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Is Etsy Safe from Cyber Criminals?


More importantly, is Etsy doing enough to protect it's users from cyber criminals? From what I'm witnessing in 2022, the answer to that is a resounding no.

Over roughly the past two years organized groups of scammers have prolifically setup shop on Etsy. We've seen an increase of all users on the site, so this isn't surprising. Some of it Etsy is dealing with appropriately, and some of it they are either ignoring or taking a rather lax approach.

While there are quite a few scams, cons and crimes taking place on the Etsy marketplace every day (as there are all across the web), I've been closely following one particular issue for a few months now, one that I know Etsy knows about and yet appears to be blatantly allowing to prosper.

Here's the situation:

An organized group, likely spearheaded by a single organising individual, probably being run out of Asia or North Africa, are setting up new Etsy shops by the hundreds (thousands?) per week. These shops "sell" bundles of digital graphics made up entirely of trademarked and stolen copyright material. All of these shops have notifications all over their listings not to buy the item on Etsy, but to visit an independent website to make the purchase instead. And customers are incentivized to do so with seemingly huge discounts.

I've personally found approx 30-35 such independent websites being advertised on Etsy via these shops. 

All of these websites look to match up in registration details and all of them contain false contact info to make them look like bonafide american owned businesses. But if you dig deeper, this falls apart quite quickly.

Aside from the blatant Etsy fee avoidance policy violation there is also an element of data theft and hacking going on with this group, both on and off of Etsy.

Not all the shops used by this group however are 'new' Etsy shops. Some of the shops have been hacked into and are pre-existing but currently inactive Etsy shops opened by well-intentioned sellers. Which raises a whole other set of questions, namely, how?

Etsy recently sent out an email reminding sellers to keep their accounts safe and provided a list of helpful tips on how to do so. But is this actually enough? Is Etsy doing everything possible to keep the site secure? Personally I don't think so. I think they could, and should be, doing a LOT more than they are.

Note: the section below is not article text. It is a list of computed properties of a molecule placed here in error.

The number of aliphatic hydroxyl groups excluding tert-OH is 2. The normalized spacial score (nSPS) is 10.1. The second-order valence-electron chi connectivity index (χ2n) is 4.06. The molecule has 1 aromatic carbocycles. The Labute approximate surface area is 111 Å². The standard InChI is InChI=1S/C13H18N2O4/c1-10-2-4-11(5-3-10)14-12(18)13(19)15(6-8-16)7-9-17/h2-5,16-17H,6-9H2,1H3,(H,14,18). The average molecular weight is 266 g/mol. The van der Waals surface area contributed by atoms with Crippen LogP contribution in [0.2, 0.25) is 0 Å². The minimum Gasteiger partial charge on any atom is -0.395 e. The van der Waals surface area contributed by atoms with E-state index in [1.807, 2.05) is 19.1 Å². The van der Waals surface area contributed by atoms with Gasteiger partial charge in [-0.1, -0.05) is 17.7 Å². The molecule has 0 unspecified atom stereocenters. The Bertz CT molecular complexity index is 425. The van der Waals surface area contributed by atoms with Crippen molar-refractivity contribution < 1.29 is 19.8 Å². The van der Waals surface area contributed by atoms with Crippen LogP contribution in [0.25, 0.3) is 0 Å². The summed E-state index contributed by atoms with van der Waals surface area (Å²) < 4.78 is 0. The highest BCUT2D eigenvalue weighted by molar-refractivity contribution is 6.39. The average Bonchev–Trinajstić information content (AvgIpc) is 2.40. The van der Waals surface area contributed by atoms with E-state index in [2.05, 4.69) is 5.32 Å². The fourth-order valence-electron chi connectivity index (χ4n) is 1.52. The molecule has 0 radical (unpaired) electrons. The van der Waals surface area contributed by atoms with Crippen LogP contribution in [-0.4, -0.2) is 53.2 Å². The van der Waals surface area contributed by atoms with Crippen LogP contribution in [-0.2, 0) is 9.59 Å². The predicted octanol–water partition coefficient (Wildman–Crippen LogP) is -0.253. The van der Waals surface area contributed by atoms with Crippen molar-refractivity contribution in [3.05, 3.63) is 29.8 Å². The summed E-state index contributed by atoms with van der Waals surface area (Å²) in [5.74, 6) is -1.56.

Further to this is that all the customers being funneled off of Etsy to these independent websites are probably having their data harvested during checkout. I say probably, because I don't have hard proof for certain...

But this is a group of individuals who are clearly working in an organized fashion with each other, who have no problem violating Etsy's policies, no qualms about selling content they don't have a legal right to, and are presenting false information about who they are on these websites. I'd say chances are pretty good that they would also steal customer data for other nefarious activities. Even possibly as a way to get into their customer's Etsy accounts. All they need is a matching email and password.

So what is Etsy doing about all these shops violating their fee avoidance policy? And we're talking about thousands of accounts here, it's not some small little issue. Well, they are actually removing a lot of these shops. But for some reason the crooks are able to create more accounts than Etsy is able to remove with a manual reporting and investigation system.

I monitored the situation quite closely for two full months and in a six week period I reported and saw removed just over 1,100 shops. Another 150 shops that I have reported however still remain open today. 

Two months on and there are just as many of these shops in existence as there was when I started looking at this, possibly more. No matter how many of these shops Etsy closes down, the same number or more are opened up immediately.

On the surface you might be inclined to think, well, Etsy has an impossible job then. If they can't keep up with it then it's a losing battle. But is it?

I have to wonder why Etsy hasn't deployed a bot to instantly remove these shops. It would be entirely possible to do, they all use roughly the same worded listings. They all have very clear identifiers to immediately separate them from legitimate shops. And why do some of the shops remain open even when they've been reported multiple times?

I have a few theories on both points but it all seemingly comes back to revenue. Sure, maybe Etsy really is just this inept. But, it just so happens that these cyber criminals are paying for advertising on all the shops they open. That's thousands of listings bringing in ad revenue on what appears to be very popular content. 

Is that a coincidence or an incentive to look the other way?

If you haven't seen what this looks like, here is a screenshot on the type of listing I'm referring to:


I think we need to start asking some hard questions about how Etsy is working to protect its users both while on the platform and where and how they are directed off the site. But we also need to take a serious look at what Etsy is willing to allow on the site for the sake of a few dollars and to hold them accountable in areas where they are clearly failing.

This type of listing has no business being on the site in the first place, but to allow it and thousands of others like it to remain, to proliferate and prosper, is utterly outrageous.



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